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Epidemiol Health > Accepted Articles
Epidemiology and Health 2019;e2019041.
DOI: https://doi.org/10.4178/epih.e2019041    [Accepted] Published online Oct 8, 2019.
Alcohol-related emergency department visits and income inequality in New York City, United States: an ecological study
Kathleen Heather Reilly  , Katherine Bartley, Denise Paone, Ellenie Tuazon
New York City Department of Health and Mental Hygiene, Long Island City, United States
Correspondence  Kathleen Heather Reilly ,Tel: 1-347-396-7755, Email: kreilly3@health.nyc.gov
Received: Jul 27, 2019  Accepted after revision: Oct 8, 2019
Abstract
Purpose:
Previous research has found that greater income inequality across a variety of geographical areas is related to problematic alcohol use in the U.S. and NYC; these studies used self-reported data to assess alcohol use. This study examined the relationship between within-neighborhood income inequality and alcohol-related emergency department (ED) visits.
Method:
The study outcome was alcohol-related ED visit rate per 10,000 persons during 2010-2014 from the New York Statewide Planning and Research Cooperative System. The main predictor of interest was income inequality measured using the Gini coefficient from the American Community Survey (2010-2014) at the Public Use Microdata Area (PUMA)-level (n=55) in NYC. Variables associated with alcohol-related ED visits in bivariate analyses were considered for inclusion in a multivariable model.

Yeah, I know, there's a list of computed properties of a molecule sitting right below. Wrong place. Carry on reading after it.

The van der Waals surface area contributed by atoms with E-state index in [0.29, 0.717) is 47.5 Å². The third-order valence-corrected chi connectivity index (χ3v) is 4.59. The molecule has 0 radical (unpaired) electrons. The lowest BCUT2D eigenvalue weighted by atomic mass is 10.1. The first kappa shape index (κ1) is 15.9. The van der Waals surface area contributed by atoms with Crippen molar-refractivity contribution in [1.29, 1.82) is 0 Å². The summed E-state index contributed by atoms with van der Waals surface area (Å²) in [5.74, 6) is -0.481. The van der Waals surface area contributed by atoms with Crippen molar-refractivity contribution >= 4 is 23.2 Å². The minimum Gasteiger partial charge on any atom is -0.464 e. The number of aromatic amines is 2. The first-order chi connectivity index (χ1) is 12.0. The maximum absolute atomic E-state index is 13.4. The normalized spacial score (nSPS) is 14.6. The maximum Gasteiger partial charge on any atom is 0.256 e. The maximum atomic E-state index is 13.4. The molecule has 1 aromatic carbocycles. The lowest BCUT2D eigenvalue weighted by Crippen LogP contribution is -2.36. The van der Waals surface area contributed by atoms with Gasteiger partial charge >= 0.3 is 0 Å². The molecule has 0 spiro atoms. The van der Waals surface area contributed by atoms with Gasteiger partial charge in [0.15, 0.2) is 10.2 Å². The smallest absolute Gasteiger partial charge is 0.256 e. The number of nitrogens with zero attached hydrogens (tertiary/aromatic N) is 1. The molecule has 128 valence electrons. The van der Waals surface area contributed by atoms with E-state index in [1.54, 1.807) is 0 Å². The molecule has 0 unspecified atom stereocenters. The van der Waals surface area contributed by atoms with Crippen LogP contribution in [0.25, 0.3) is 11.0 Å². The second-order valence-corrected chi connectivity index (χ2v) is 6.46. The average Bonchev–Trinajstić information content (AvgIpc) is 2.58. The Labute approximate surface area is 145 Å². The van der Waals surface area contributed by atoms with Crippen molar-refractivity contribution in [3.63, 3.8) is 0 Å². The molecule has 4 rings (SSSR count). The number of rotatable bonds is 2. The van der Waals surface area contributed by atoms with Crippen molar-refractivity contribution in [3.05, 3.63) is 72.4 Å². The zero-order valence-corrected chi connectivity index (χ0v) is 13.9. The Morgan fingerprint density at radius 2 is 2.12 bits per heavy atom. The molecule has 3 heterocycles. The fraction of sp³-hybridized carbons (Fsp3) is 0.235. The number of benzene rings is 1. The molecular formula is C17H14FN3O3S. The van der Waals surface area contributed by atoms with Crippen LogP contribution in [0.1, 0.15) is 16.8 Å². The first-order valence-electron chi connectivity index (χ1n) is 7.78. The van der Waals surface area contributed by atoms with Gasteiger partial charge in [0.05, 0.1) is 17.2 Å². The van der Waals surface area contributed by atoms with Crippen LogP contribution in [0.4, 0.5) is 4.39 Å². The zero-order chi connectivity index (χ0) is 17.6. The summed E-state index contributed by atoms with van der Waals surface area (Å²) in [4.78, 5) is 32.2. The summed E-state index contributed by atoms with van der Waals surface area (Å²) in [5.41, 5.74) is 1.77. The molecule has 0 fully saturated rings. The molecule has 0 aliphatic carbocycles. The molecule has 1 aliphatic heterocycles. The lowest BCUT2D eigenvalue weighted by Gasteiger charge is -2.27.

Results:
There were 420,568 alcohol-related ED visits with a valid NYC address between 2010-2014. The overall annualized NYC alcohol-related ED visit rate was 100.7 per 10,000 persons. The median alcohol ED visit rate for NYC PUMAs was 88.0 per 10,000 persons (IQR: 64.5, 133.5) and the median Gini coefficient was 0.48 (IQR: 0.45, 0.51). In the multivariable model, neighborhood higher Gini coefficient, lower median age, and lower percentage male residents were independently associated with alcohol-related ED visits.
Conclusions:
This study found that higher neighborhood income inequality was associated with higher neighborhood alcohol visit rates. The precise mechanism for this relationship is not understood and further investigation is warranted to determine temporality and if results are generalizable to other locales.
Keywords: socioeconomic factors; alcohol drinking; urban health
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